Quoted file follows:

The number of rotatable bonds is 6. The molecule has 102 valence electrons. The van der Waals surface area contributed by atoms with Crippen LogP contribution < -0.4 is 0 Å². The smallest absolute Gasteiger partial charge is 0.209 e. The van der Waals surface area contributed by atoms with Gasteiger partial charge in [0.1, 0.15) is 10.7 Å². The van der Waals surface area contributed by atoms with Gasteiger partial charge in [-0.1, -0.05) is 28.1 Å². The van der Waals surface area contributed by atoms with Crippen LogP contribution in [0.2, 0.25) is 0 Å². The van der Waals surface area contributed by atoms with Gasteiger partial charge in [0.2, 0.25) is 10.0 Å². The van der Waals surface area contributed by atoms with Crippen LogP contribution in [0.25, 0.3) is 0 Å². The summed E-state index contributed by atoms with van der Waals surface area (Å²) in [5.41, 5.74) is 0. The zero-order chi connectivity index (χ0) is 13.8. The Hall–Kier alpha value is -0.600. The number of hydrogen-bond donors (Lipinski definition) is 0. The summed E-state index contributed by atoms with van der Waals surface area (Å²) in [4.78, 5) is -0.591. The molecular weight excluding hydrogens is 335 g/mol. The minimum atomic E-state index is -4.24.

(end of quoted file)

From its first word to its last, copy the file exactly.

The number of rotatable bonds is 6. The molecule has 102 valence electrons. The van der Waals surface area contributed by atoms with Crippen LogP contribution < -0.4 is 0 Å². The smallest absolute Gasteiger partial charge is 0.209 e. The van der Waals surface area contributed by atoms with Gasteiger partial charge in [0.1, 0.15) is 10.7 Å². The van der Waals surface area contributed by atoms with Gasteiger partial charge in [-0.1, -0.05) is 28.1 Å². The van der Waals surface area contributed by atoms with Crippen LogP contribution in [0.2, 0.25) is 0 Å². The van der Waals surface area contributed by atoms with Gasteiger partial charge in [0.2, 0.25) is 10.0 Å². The van der Waals surface area contributed by atoms with Crippen LogP contribution in [0.25, 0.3) is 0 Å². The summed E-state index contributed by atoms with van der Waals surface area (Å²) in [5.41, 5.74) is 0. The zero-order chi connectivity index (χ0) is 13.8. The Hall–Kier alpha value is -0.600. The number of hydrogen-bond donors (Lipinski definition) is 0. The summed E-state index contributed by atoms with van der Waals surface area (Å²) in [4.78, 5) is -0.591. The molecular weight excluding hydrogens is 335 g/mol. The minimum atomic E-state index is -4.24.